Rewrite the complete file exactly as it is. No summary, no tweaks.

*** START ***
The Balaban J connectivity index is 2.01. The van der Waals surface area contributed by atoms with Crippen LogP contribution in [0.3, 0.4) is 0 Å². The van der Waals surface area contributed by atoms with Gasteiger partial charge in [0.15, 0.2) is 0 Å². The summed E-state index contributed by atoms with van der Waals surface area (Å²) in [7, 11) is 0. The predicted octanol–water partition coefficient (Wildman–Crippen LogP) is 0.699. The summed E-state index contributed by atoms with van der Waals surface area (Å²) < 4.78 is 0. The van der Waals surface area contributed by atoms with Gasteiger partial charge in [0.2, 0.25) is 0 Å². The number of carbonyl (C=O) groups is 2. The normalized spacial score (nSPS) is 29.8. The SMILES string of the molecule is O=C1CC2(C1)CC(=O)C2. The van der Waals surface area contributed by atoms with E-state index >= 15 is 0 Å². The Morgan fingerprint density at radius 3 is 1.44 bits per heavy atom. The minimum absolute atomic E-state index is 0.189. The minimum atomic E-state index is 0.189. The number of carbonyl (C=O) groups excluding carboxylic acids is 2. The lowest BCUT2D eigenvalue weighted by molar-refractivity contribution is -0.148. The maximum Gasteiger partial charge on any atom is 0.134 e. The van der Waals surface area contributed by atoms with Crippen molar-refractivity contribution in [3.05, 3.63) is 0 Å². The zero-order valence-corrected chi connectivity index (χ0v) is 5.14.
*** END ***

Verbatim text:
The Balaban J connectivity index is 2.01. The van der Waals surface area contributed by atoms with Crippen LogP contribution in [0.3, 0.4) is 0 Å². The van der Waals surface area contributed by atoms with Gasteiger partial charge in [0.15, 0.2) is 0 Å². The summed E-state index contributed by atoms with van der Waals surface area (Å²) in [7, 11) is 0. The predicted octanol–water partition coefficient (Wildman–Crippen LogP) is 0.699. The summed E-state index contributed by atoms with van der Waals surface area (Å²) < 4.78 is 0. The van der Waals surface area contributed by atoms with Gasteiger partial charge in [0.2, 0.25) is 0 Å². The number of carbonyl (C=O) groups is 2. The normalized spacial score (nSPS) is 29.8. The SMILES string of the molecule is O=C1CC2(C1)CC(=O)C2. The van der Waals surface area contributed by atoms with E-state index >= 15 is 0 Å². The Morgan fingerprint density at radius 3 is 1.44 bits per heavy atom. The minimum absolute atomic E-state index is 0.189. The minimum atomic E-state index is 0.189. The number of carbonyl (C=O) groups excluding carboxylic acids is 2. The lowest BCUT2D eigenvalue weighted by molar-refractivity contribution is -0.148. The maximum Gasteiger partial charge on any atom is 0.134 e. The van der Waals surface area contributed by atoms with Crippen molar-refractivity contribution in [3.05, 3.63) is 0 Å². The zero-order valence-corrected chi connectivity index (χ0v) is 5.14.